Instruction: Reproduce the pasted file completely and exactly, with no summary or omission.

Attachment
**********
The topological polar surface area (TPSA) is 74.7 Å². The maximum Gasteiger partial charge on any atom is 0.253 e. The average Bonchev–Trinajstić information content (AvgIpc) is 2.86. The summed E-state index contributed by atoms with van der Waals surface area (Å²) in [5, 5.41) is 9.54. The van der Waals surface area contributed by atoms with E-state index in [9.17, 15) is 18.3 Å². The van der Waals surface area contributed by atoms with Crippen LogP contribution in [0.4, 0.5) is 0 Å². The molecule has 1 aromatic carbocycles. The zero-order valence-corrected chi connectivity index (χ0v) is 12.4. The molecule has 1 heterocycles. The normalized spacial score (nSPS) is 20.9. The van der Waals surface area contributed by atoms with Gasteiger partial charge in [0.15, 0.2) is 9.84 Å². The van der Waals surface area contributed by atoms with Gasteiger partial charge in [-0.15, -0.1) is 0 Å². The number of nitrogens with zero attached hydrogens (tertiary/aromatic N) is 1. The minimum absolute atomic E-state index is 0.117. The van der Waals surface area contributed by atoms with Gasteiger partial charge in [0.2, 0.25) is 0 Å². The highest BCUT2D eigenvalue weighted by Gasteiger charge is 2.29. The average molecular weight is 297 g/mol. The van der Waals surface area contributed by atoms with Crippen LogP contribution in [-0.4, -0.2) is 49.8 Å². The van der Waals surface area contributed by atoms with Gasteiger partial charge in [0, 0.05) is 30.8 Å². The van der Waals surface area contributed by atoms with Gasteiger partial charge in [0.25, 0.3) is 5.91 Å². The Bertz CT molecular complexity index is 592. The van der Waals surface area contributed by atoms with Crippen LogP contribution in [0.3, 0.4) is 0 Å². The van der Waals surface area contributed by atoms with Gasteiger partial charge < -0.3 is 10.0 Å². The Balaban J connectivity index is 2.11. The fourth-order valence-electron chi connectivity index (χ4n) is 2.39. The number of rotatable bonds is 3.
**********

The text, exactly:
The topological polar surface area (TPSA) is 74.7 Å². The maximum Gasteiger partial charge on any atom is 0.253 e. The average Bonchev–Trinajstić information content (AvgIpc) is 2.86. The summed E-state index contributed by atoms with van der Waals surface area (Å²) in [5, 5.41) is 9.54. The van der Waals surface area contributed by atoms with E-state index in [9.17, 15) is 18.3 Å². The van der Waals surface area contributed by atoms with Crippen LogP contribution in [0.4, 0.5) is 0 Å². The molecule has 1 aromatic carbocycles. The zero-order valence-corrected chi connectivity index (χ0v) is 12.4. The molecule has 1 heterocycles. The normalized spacial score (nSPS) is 20.9. The van der Waals surface area contributed by atoms with Gasteiger partial charge in [0.15, 0.2) is 9.84 Å². The van der Waals surface area contributed by atoms with Gasteiger partial charge in [-0.15, -0.1) is 0 Å². The number of nitrogens with zero attached hydrogens (tertiary/aromatic N) is 1. The minimum absolute atomic E-state index is 0.117. The van der Waals surface area contributed by atoms with Gasteiger partial charge in [0.2, 0.25) is 0 Å². The highest BCUT2D eigenvalue weighted by Gasteiger charge is 2.29. The average molecular weight is 297 g/mol. The van der Waals surface area contributed by atoms with Crippen LogP contribution in [-0.4, -0.2) is 49.8 Å². The van der Waals surface area contributed by atoms with Gasteiger partial charge in [0, 0.05) is 30.8 Å². The van der Waals surface area contributed by atoms with Gasteiger partial charge in [0.25, 0.3) is 5.91 Å². The Bertz CT molecular complexity index is 592. The van der Waals surface area contributed by atoms with Crippen LogP contribution in [0.3, 0.4) is 0 Å². The van der Waals surface area contributed by atoms with Gasteiger partial charge < -0.3 is 10.0 Å². The Balaban J connectivity index is 2.11. The fourth-order valence-electron chi connectivity index (χ4n) is 2.39. The number of rotatable bonds is 3.